Guest Column: Winston Churchill's Supply Chain (Part 2)

Conventional wisdom is that the concept of a demand-driven supply chain is relatively modern. The article " Winston Churchill's Supply Chain (Part 1)" looked at how in May 1940 the concepts of supply chain agility, just-in-time manufacturing and zero inventories were introduced to offset a pending disaster. And it was done within an incredibly short time frame to respond to the demands of a nation in crisis. This second lesson-from-history article looks in more detail at how this was done and the key leaders involved, namely Lord Beaverbrook.

Today's organizations are striving to move to a more effective demand-driven supply chain. Not only must it be more resilient and cost-effective but also be able to respond directly to continually shifting customer needs and reduce lead times. Computer giant HP took steps toward this by moving from a vertical manufacturing model to an outsourced manufacturing model. This created the world's largest IT Supply Chain that in 2005 consisted of 32 manufacturing plants, 88 distribution hubs, 700 suppliers and 19 logistic partners. That year, HP shipped over 50 million printers, 30 million PCs, 30 million servers and 300 million cartridges.

In May 1940, as the British army was evacuated from Dunkirk, France, Prime Minister Winston Churchill was faced with a disaster and asked his Chiefs of Staff to report on the problem of the defense of the U.K. The report stressed the overwhelming superiority of the enemy on land and in the air. The U.K. was forced into a defensive strategy until the deficits in man power and equipment could be made up. This would mean a relatively long wait of two or three years.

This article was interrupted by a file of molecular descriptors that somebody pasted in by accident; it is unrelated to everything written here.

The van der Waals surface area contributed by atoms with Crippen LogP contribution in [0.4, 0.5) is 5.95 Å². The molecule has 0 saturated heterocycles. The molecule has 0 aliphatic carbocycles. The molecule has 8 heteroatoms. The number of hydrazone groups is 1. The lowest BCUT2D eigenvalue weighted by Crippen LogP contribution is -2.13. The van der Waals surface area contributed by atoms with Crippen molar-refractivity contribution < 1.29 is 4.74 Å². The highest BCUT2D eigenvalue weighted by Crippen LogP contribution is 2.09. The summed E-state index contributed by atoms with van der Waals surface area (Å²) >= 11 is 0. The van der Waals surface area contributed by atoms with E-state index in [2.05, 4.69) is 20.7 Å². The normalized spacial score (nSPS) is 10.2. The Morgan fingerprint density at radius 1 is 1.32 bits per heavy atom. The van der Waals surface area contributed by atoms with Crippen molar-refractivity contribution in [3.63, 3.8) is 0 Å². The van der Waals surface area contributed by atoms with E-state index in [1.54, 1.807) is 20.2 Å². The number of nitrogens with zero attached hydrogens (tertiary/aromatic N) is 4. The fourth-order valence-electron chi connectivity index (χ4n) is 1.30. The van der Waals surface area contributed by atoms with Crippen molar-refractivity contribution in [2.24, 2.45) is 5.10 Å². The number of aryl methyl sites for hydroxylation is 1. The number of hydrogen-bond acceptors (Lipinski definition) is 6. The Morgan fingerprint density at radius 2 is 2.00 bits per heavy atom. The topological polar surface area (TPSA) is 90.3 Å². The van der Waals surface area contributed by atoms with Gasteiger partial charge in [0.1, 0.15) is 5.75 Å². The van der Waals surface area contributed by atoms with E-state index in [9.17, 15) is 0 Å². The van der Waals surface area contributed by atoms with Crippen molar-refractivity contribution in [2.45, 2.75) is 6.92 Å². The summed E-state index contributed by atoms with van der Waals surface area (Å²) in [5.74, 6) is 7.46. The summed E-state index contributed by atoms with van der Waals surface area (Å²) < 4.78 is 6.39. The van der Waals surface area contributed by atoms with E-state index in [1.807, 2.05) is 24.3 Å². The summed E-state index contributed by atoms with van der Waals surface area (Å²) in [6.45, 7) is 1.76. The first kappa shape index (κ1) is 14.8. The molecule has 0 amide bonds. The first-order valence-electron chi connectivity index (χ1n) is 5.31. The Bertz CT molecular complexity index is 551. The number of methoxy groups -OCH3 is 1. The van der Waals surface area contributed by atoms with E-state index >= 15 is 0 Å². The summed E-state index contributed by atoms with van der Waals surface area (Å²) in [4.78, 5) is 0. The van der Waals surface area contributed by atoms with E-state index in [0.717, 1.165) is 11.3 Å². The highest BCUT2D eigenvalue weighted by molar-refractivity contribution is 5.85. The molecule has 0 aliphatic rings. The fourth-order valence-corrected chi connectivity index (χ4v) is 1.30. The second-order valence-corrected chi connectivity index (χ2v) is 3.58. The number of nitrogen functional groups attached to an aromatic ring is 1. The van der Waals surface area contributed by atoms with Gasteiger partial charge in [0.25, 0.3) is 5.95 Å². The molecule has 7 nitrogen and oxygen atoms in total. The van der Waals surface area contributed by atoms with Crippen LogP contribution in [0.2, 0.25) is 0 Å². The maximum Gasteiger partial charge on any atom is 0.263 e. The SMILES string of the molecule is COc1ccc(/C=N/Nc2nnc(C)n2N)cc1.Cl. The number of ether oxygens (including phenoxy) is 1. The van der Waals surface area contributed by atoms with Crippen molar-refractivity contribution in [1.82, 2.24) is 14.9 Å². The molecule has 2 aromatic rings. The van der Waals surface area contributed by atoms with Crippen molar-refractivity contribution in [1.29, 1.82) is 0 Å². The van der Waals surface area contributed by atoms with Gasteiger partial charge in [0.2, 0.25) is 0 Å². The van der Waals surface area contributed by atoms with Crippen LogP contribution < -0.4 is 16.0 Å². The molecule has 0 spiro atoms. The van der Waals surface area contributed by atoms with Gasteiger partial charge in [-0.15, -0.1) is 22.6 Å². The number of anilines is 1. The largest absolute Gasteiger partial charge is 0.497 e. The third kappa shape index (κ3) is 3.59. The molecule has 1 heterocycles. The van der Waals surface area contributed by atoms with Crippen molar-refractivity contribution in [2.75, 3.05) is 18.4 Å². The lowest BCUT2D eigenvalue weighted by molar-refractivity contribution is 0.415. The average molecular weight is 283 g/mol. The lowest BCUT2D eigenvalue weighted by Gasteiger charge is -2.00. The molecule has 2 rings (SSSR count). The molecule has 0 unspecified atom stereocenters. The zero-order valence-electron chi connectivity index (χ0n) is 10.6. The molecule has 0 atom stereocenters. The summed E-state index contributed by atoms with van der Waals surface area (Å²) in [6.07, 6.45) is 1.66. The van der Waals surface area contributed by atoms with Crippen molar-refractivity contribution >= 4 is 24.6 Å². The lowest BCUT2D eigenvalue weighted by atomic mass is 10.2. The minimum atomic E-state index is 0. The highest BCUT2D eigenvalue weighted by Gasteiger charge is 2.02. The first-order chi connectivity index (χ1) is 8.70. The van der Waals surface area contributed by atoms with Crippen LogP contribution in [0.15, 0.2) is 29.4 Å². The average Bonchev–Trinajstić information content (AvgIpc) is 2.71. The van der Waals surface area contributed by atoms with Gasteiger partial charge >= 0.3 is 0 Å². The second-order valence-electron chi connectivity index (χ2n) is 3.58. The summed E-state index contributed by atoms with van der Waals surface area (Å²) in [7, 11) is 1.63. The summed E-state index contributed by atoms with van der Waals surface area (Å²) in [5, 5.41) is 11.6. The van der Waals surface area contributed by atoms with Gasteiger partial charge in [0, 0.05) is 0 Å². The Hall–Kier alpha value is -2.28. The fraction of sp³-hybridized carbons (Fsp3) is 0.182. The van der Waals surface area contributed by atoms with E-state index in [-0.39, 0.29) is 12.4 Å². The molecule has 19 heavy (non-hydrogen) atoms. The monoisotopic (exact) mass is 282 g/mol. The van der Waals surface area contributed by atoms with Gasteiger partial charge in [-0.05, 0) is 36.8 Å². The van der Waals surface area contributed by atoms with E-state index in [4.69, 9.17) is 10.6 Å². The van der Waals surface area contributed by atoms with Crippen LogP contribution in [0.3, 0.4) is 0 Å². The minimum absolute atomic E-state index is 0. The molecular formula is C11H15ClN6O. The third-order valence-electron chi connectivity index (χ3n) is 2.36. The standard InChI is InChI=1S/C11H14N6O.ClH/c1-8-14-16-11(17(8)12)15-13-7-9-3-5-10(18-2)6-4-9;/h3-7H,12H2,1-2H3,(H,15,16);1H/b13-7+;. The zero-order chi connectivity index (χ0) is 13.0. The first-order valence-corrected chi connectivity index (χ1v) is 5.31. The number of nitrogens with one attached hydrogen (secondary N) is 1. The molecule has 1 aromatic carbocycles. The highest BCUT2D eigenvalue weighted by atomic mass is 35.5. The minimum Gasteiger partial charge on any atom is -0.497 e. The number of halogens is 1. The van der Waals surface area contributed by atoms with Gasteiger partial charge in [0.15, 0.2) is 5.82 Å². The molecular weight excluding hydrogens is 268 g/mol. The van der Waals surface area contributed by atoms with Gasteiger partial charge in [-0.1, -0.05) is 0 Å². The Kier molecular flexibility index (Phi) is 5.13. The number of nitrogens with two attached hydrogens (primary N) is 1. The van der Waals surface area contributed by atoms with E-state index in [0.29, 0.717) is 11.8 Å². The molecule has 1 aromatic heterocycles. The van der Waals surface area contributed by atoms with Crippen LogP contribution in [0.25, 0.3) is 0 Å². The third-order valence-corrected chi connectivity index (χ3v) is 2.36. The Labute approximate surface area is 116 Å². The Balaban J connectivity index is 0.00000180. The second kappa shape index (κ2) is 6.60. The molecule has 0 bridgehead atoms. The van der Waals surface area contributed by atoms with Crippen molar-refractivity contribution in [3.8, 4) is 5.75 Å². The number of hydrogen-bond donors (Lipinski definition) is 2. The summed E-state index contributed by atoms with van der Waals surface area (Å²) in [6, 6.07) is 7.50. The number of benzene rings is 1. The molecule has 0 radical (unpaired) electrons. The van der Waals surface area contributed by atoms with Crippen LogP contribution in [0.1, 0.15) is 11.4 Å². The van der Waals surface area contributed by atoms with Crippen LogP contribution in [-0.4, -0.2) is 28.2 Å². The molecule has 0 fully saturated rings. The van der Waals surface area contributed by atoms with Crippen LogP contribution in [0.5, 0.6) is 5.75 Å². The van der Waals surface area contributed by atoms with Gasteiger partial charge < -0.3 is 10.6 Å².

Changes in the Governance Framework

One of the earliest and most important decisions by Churchill in the running of war production was the formation of a new Ministry — the Ministry of Aircraft Production. Churchill believed the Air Ministry had failed to meet its fighter production targets and had to be replaced. The dramatic move was in itself an indication of the commitment now set to fighter aircraft and the urgency that was now attached to it.

Churchill needed a strong leader that could turn around fighter production. Churchill appointed Canadian Lord Beaverbrook as its minister, a close confident he had known since they both served in the First World War cabinet of Lloyd George. Churchill could trust him and gave him a clear mandate to transform fighter production. Beaverbrook, a newspaper magnate, was a no-nonsense man who could cut through the red tape of government bureaucracy. He was an outsider who would take a very different approach to accelerate production, lock-stepping the supply chain to the daily demands of the Royal Air Force (RAF) Fighter Command.